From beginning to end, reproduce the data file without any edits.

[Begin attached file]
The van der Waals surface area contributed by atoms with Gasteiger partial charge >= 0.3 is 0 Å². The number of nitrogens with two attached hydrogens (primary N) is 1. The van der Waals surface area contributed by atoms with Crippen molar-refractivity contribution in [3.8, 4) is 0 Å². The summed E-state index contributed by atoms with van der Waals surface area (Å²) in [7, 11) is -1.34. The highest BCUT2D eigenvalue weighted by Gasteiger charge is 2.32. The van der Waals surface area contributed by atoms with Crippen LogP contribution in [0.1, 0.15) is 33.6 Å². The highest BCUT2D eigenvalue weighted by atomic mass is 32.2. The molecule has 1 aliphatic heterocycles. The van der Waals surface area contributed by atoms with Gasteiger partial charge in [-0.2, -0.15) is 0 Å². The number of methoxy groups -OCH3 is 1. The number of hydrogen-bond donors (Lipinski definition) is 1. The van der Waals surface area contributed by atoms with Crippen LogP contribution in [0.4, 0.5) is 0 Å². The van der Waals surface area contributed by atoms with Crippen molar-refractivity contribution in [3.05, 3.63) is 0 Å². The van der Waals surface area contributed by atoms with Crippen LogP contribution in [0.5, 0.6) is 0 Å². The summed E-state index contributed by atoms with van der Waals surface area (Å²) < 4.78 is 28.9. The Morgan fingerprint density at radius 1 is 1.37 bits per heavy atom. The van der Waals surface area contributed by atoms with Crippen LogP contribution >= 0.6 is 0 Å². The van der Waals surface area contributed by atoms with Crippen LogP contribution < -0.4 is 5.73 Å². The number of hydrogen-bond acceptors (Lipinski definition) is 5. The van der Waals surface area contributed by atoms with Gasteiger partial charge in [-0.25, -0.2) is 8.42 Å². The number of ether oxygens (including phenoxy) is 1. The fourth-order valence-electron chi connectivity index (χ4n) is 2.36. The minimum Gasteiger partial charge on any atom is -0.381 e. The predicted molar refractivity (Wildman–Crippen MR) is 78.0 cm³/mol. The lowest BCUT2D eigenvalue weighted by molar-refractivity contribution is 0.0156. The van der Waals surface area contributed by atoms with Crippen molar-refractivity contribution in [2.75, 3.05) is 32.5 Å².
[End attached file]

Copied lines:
The van der Waals surface area contributed by atoms with Gasteiger partial charge >= 0.3 is 0 Å². The number of nitrogens with two attached hydrogens (primary N) is 1. The van der Waals surface area contributed by atoms with Crippen molar-refractivity contribution in [3.8, 4) is 0 Å². The summed E-state index contributed by atoms with van der Waals surface area (Å²) in [7, 11) is -1.34. The highest BCUT2D eigenvalue weighted by Gasteiger charge is 2.32. The van der Waals surface area contributed by atoms with Crippen LogP contribution in [0.1, 0.15) is 33.6 Å². The highest BCUT2D eigenvalue weighted by atomic mass is 32.2. The molecule has 1 aliphatic heterocycles. The van der Waals surface area contributed by atoms with Gasteiger partial charge in [-0.2, -0.15) is 0 Å². The number of methoxy groups -OCH3 is 1. The number of hydrogen-bond donors (Lipinski definition) is 1. The van der Waals surface area contributed by atoms with Crippen LogP contribution in [0.4, 0.5) is 0 Å². The van der Waals surface area contributed by atoms with Crippen molar-refractivity contribution in [3.05, 3.63) is 0 Å². The van der Waals surface area contributed by atoms with Crippen LogP contribution in [0.5, 0.6) is 0 Å². The summed E-state index contributed by atoms with van der Waals surface area (Å²) < 4.78 is 28.9. The Morgan fingerprint density at radius 1 is 1.37 bits per heavy atom. The van der Waals surface area contributed by atoms with Crippen LogP contribution >= 0.6 is 0 Å². The van der Waals surface area contributed by atoms with Crippen LogP contribution < -0.4 is 5.73 Å². The number of hydrogen-bond acceptors (Lipinski definition) is 5. The van der Waals surface area contributed by atoms with Gasteiger partial charge in [-0.25, -0.2) is 8.42 Å². The number of ether oxygens (including phenoxy) is 1. The fourth-order valence-electron chi connectivity index (χ4n) is 2.36. The minimum Gasteiger partial charge on any atom is -0.381 e. The predicted molar refractivity (Wildman–Crippen MR) is 78.0 cm³/mol. The lowest BCUT2D eigenvalue weighted by molar-refractivity contribution is 0.0156. The van der Waals surface area contributed by atoms with Crippen molar-refractivity contribution in [2.75, 3.05) is 32.5 Å².